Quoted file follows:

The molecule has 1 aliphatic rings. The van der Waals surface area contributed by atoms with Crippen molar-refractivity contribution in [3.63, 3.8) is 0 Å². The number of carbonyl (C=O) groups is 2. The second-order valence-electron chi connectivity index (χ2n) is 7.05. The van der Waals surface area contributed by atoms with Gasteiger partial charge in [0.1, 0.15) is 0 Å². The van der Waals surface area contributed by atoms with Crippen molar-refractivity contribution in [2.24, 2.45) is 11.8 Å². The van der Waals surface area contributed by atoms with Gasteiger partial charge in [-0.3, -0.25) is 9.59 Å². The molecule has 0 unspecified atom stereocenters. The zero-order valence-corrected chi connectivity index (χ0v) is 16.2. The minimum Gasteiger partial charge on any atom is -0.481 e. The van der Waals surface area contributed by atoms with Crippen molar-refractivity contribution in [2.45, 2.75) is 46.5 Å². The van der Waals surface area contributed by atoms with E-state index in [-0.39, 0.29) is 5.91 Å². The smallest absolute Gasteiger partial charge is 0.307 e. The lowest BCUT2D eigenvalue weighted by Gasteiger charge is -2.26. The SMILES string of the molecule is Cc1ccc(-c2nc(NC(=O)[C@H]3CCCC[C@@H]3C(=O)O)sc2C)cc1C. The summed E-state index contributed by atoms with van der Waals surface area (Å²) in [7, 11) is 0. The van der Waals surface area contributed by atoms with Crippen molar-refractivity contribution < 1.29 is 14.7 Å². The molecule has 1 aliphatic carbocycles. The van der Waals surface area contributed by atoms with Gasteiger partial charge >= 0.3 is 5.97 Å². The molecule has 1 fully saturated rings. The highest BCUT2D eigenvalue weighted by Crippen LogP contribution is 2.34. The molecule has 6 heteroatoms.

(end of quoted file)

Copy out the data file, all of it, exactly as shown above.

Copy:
The molecule has 1 aliphatic rings. The van der Waals surface area contributed by atoms with Crippen molar-refractivity contribution in [3.63, 3.8) is 0 Å². The number of carbonyl (C=O) groups is 2. The second-order valence-electron chi connectivity index (χ2n) is 7.05. The van der Waals surface area contributed by atoms with Gasteiger partial charge in [0.1, 0.15) is 0 Å². The van der Waals surface area contributed by atoms with Crippen molar-refractivity contribution in [2.24, 2.45) is 11.8 Å². The van der Waals surface area contributed by atoms with Gasteiger partial charge in [-0.3, -0.25) is 9.59 Å². The molecule has 0 unspecified atom stereocenters. The zero-order valence-corrected chi connectivity index (χ0v) is 16.2. The minimum Gasteiger partial charge on any atom is -0.481 e. The van der Waals surface area contributed by atoms with Crippen molar-refractivity contribution in [2.45, 2.75) is 46.5 Å². The van der Waals surface area contributed by atoms with E-state index in [-0.39, 0.29) is 5.91 Å². The smallest absolute Gasteiger partial charge is 0.307 e. The lowest BCUT2D eigenvalue weighted by Gasteiger charge is -2.26. The SMILES string of the molecule is Cc1ccc(-c2nc(NC(=O)[C@H]3CCCC[C@@H]3C(=O)O)sc2C)cc1C. The summed E-state index contributed by atoms with van der Waals surface area (Å²) in [7, 11) is 0. The van der Waals surface area contributed by atoms with Crippen molar-refractivity contribution < 1.29 is 14.7 Å². The molecule has 1 aliphatic carbocycles. The van der Waals surface area contributed by atoms with Gasteiger partial charge >= 0.3 is 5.97 Å². The molecule has 1 fully saturated rings. The highest BCUT2D eigenvalue weighted by Crippen LogP contribution is 2.34. The molecule has 6 heteroatoms.